Pruning houseplants: things to know
If you’ve never pruned your houseplants before, it may feel daunting. Going near delicate plants with anything sharp can seem like a risk. There’s good reason to do it, though. It keeps growth in check, and it helps with plant health. We’ll tell you how to prune a plant properly and what you should keep in mind.
Why is it Important to Prune Your Houseplants?
There are a few key reasons to prune plants. It keeps unruly growth in check, encourages plants to regrow, and removes any branches and other parts that are dying or sick.
To Keep Unruly Growth in Check
The best-known reason for pruning plants is to keep unruly growth in check. When left to their own devices, indoor plants can grow quite wild – and not always for the better! Overgrown plants can become rootbound, take up excessive room, and may not receive the optimum airflow. As a result, they can experience stunted growth, greater vulnerability to pests, or become sick.
Pruning is an effective way to give your green friends a bit of a breather. Rather than just focusing on growing further, your houseplants will be able to focus energy on better, healthier growth!
To Encourage Your Plants to Regrow
Although it may seem contradictory, pruning is one of the best ways to encourage regrowth. The plant focuses on healing when tissue is lost. Pruning can be an excellent way to get rid of old, battered leaves and to allow new, glossy leaves to appear!
So, how should you trim a plant if you want to encourage regrowth? Vertical cuts will help the plant regrow in that direction, though the difference may be minimal. Really, any degree of trimming will ultimately stimulate your indoor plants to regrow.
To Remove Parts of the Plants that are Dying or Sick
If any drooping, discolored, or otherwise unhealthy leaves or branches appear on your houseplant, you’ll want to trim them. Not only are they an eye-sore, they can put the health of the overall plant at risk. Cutting a droopy branch is hard, but tossing a completely compromised houseplant is harder.
To Remove Dead Flowers (and Give the Plant a Boost)
While dead flowers will eventually drop on their own, your houseplant will waste precious energy trying to maintain them. To help your plants preserve energy, trim dead flowers off. They’ll use that energy to grow, blossom again, and become healthier!
How Often Should You Prune Your Houseplants?
Houseplants should be pruned as often as they need it, no more, no less. You can prune once every few months. In one trimming session, try to remove no more than 10-30% of the plant. You can always prune more in a month or two when the plant has had a chance to recover!
What Time of Year Should You Prune Your Houseplants
When you prune your indoor plants does, in fact, matter! The best time to prune is during their growing season, which for most is spring-summer. On the other hand, tropical plants have their growing season in the autumn-winter. Trimming plants during the dormant season is more stressful for them, and it will slow them while they try to recover and grow back.
What’s the Best Pruning Tool?
When it comes to pruning, a pair of scissors or pruning shears will do the cleanest, most precise job. Just make sure to keep them nice and sharp, so they work effectively.
It’s important to sanitize your pruning tool before using it. Any time your houseplant’s branch or stem receives a wound or cut, such as that from your tool, bacteria and fungal diseases become more of a risk. Vulnerabilities in the plant wall like this are pretty much what plant killers like this are waiting for. Fortunately, it is possible to largely reduce the possibility of infection by regularly cleaning your tools before you prune. A 30-minute soak in a solution of 1 part bleach to 9 parts water should do the trick!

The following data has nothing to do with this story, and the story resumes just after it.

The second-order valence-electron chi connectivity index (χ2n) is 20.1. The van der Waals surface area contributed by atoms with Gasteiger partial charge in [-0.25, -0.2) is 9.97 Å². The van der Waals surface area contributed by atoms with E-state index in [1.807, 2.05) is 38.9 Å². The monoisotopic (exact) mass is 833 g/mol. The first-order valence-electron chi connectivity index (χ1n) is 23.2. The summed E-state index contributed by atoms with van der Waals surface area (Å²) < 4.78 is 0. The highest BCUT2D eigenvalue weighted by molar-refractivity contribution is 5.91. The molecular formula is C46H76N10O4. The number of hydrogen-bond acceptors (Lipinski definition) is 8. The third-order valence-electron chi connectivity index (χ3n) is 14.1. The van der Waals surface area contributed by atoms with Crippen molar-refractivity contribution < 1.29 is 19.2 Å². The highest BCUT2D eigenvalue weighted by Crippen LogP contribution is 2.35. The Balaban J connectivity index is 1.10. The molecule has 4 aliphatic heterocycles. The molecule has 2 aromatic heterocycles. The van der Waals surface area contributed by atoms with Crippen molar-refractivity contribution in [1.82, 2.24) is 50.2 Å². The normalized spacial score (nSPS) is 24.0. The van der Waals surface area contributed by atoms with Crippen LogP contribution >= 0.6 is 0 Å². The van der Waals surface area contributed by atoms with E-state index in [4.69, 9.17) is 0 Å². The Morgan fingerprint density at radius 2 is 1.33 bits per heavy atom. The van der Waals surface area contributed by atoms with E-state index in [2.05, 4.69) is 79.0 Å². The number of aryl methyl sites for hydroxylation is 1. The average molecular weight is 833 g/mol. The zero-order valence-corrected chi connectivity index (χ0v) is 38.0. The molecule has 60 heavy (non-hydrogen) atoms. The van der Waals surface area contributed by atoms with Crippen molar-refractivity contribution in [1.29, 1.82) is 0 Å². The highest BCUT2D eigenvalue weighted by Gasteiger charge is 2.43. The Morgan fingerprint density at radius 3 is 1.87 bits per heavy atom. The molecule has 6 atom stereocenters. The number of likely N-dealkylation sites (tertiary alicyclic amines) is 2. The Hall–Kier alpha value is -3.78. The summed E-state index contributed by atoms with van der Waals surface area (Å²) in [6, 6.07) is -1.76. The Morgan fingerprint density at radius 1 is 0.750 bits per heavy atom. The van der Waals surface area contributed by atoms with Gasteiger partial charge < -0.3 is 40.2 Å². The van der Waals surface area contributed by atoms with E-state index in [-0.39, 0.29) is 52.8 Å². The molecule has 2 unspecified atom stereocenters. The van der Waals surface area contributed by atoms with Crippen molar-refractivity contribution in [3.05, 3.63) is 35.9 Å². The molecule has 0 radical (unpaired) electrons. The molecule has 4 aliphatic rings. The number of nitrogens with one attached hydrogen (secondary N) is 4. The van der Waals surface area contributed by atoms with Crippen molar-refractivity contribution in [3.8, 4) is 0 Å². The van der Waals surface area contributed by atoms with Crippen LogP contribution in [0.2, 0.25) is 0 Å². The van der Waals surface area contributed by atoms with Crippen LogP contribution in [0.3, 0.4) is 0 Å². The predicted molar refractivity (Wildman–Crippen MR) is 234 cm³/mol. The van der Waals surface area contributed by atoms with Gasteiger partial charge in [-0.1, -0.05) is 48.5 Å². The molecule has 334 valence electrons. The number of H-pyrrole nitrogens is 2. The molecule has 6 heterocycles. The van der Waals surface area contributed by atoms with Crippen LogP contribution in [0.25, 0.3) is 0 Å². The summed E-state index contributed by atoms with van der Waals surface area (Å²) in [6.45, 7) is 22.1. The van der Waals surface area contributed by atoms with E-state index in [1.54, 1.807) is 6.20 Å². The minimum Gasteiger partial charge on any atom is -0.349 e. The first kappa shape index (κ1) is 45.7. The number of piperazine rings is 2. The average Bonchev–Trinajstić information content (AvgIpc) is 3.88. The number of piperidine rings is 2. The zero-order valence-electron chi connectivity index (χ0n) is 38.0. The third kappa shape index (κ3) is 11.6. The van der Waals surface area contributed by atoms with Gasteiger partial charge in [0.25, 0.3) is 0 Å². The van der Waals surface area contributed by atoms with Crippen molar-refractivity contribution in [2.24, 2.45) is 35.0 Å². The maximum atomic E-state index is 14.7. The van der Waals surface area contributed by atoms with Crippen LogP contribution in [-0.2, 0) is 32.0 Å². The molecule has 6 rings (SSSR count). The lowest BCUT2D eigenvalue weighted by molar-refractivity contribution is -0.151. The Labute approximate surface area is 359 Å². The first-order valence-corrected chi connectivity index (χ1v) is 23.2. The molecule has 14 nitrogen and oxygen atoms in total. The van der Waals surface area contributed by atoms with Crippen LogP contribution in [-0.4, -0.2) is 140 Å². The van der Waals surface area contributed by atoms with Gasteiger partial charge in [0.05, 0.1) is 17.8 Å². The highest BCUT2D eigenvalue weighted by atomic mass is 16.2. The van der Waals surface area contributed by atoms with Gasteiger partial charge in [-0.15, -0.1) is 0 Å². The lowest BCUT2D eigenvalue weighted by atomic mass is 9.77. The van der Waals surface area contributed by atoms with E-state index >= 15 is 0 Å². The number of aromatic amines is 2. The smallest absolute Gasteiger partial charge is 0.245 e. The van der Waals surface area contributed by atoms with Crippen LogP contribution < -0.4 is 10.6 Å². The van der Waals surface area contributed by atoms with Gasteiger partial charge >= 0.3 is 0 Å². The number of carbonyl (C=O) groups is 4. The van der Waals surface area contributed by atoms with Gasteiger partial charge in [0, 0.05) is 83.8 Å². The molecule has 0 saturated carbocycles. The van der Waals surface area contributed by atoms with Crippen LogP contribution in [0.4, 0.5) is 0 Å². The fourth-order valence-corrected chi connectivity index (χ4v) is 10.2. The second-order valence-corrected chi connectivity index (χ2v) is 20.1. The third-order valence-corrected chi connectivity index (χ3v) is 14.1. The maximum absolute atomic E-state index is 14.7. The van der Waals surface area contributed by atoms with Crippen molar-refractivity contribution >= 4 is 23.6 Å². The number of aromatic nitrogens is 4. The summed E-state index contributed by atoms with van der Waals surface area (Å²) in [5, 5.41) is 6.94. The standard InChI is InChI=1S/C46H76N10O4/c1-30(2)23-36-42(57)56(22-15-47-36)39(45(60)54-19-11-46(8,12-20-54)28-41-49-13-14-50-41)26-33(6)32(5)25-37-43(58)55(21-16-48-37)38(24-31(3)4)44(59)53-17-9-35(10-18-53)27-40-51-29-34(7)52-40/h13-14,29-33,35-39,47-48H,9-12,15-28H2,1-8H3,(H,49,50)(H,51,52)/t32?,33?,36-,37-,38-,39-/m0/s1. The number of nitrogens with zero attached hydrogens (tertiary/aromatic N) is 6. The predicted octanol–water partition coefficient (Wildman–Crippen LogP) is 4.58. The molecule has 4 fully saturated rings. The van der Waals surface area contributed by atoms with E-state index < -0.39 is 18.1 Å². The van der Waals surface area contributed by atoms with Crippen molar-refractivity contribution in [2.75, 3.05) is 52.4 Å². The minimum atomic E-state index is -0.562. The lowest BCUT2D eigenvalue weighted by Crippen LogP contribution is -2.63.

How to Propagate Pruned Stems and Leaves
It’s true, you can propagate certain parts that you prune. The ideal candidates for propagating are those with long, healthy stems. You’re unlikely to have success with stems or leaves that are weak or sick.
You’ll want at least 1-5 inches of stem or leaf cutting to regrow. For indoor houseplants like the Pothos, you can also cut right below one of the nubs along the stem, and new roots will start their growth from the nub itself.
If you’ve just pruned some healthy plant trimmings, it’s possible that some of them could regrow. The most common method for this is by planting them in sandy soil. Apply some root growing powder before planting the stem cutting about 1 inch deep in the soil. Water the cutting when it dries out, and wait a few weeks for the first signs of new leaves and roots to show!
While most species are most comfortable in soil, some, like the Coleus, African Violet, and Pothos, can or should be propagated in water. To propagate a cutting in water successfully, you’ll need plenty of indirect sunlight and a small vase (preferably clear for sunlight exposure).
To prevent rotting, promptly freshen old, brackish water. It should take about a month for new roots to manifest, sometimes a bit longer!
What Houseplants Can You Propagate Cuttings From?
You can propagate leaf or stem cuttings from many common houseplants. These are some of the most popular:
- Pothos (Devil’s Ivy)
- Jade Plant
- African Violet
- Spider Ivy
As you can see, there’s a lot more to pruning than some might think. Not only will it keep your green buddies from getting unruly, but it will also stimulate new growth to appear. It can be used to encourage your houseplants to blossom to trim any sickly branches and leaves, and keep your plants healthier and happier!